Completely pointless characters start dying, the only person of importance except Jamie and Loomis is killed off minutes into the film and it’s just a really long slog to the only thing that matters. Jamie vs. Michael is a great sequence and the idea that Michael wants to kill his niece because she calms his rage is as good an explanation as they’ve given for anything, so just when it looks like Part 5 is going to redeem itself, it falls apart again.

25-year SPOILER ALERT!

So Loomis captures Michael in a net (seriously²) and a guy who has survived being shot at least three dozen times, burned alive *twice* and had his eyes stabbed, is incapacitated by a tranquilizer dart and a dying old man hitting him with a wooden board. But hey, at least Ahab got his whale, right?

WRONG! The Man in Black shows up and breaks Michael out of prison. Now, this leads us to the Curse of Thorn stuff, which I’m eager to revisit with the finally released Producer’s Cut of Halloween 6, but keep in mind that Part 5 came out in 1989 and ended on a massive cliffhanger that didn’t get answered until 1995… and even then it’s up for debate if it was worth it. 

I reiterate: Halloween 5 blows.

Viewed on October 20, 2014.

#318 - Cursed
How does a movie from 2005 have worse CGI than a movie from 1995? 
Talk about a “how did this happen?!” movie. How did a collaboration between Wes Craven and Kevin Williamson, the minds behind Scream, featuring a cast of anyone who was anyone in the early 00s, turn out like this?
Cursed is an incredibly fascinating tale of Studio Fuckery™, one that could probably be made into a more interesting movie than the film itself, but it does feature a werewolf Judy Greer flipping off Christina Ricci, so at least there’s that.
Viewed on October 19, 2014.

#318 - Cursed

How does a movie from 2005 have worse CGI than a movie from 1995?

Talk about a “how did this happen?!” movie. How did a collaboration between Wes Craven and Kevin Williamson, the minds behind Scream, featuring a cast of anyone who was anyone in the early 00s, turn out like this?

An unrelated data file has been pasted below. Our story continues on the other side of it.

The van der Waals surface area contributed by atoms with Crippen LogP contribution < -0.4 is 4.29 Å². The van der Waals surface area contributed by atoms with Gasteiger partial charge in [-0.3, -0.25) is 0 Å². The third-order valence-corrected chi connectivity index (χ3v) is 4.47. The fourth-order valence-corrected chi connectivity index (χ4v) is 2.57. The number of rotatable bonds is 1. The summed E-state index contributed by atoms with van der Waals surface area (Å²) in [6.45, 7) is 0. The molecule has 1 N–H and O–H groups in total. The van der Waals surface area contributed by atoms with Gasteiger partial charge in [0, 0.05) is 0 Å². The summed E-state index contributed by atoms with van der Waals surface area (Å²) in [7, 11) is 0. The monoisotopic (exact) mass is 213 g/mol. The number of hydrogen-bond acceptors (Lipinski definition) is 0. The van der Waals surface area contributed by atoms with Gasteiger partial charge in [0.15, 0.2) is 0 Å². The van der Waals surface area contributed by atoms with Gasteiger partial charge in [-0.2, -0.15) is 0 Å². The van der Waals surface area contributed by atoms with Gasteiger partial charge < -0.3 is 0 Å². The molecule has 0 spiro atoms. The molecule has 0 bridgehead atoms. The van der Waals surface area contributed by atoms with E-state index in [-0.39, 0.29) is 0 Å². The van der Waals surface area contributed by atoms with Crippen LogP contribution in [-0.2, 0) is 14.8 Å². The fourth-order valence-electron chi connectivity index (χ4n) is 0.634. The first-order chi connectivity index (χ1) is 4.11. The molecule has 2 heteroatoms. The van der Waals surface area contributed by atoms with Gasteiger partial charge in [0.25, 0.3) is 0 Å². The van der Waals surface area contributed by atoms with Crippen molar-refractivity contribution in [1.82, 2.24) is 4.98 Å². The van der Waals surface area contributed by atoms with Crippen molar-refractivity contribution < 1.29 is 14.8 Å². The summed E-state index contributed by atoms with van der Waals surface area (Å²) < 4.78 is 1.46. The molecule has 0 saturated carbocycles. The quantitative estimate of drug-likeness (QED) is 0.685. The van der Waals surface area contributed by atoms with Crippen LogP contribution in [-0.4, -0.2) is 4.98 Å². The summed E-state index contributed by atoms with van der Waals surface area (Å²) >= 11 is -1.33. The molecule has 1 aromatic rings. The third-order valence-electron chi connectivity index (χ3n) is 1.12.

Cursed is an incredibly fascinating tale of Studio Fuckery™, one that could probably be made into a more interesting movie than the film itself, but it does feature a werewolf Judy Greer flipping off Christina Ricci, so at least there’s that.

Viewed on October 19, 2014.

#317 - Halloween 4: The Return of Michael Myers
A lot of folks have started to come around on the back trilogy of the Halloween series. I’m not sure I’m quite there yet (especially after revisiting Part 5), but there are a lot of good ideas in The Return of Michael Myers.
Okay, so it became an accepted truth that doing Halloween without Michael was a bad idea. I disagree, but it was 26 years ago, so let’s move on. Without Jame Lee Curtis, there had to be something to bring Michael back to Haddonfield, and a niece, the daughter of the “dead” Laurie Strode, was as good a reason as any.
Danielle Harris is great as Jamie Lloyd and the story makes sense… the bumbling feds want to move Michael Myers (bad idea alert!), he learns of a niece mid-transport and it wakes him from his coma. Michael wants to continue annihilating his family, people in the way get stabbed, etc. Formulaic, especially for late 80s slasher flicks, but it works. There’s a lot of stupid stuff, like the band of renegade rednecks teaching us a lesson about the perils of vigilante justice, but it’s perfectly fine for what it is.
But the ending of Halloween 4 is the true genius of the film. In case you haven’t seen it, here’s your 26-year-old spoiler warning!
After “killing” Michael Myers, Jamie returns home with her adopted family, only to stab her mother repeatedly with a pair of scissors while wearing the clown costume from the opening moments of the original Halloween. Dr. Loomis screams in horror (Donald Pleasence never phoned it in, even in these later sequels) as Jamie just stands there, completely emotionless, the horror of Michael Myers will live on, etc. Brilliant finale, probably the ballsiest move in the series besides the ending to H20. Of course, much like H20, they ruined it with the sequel.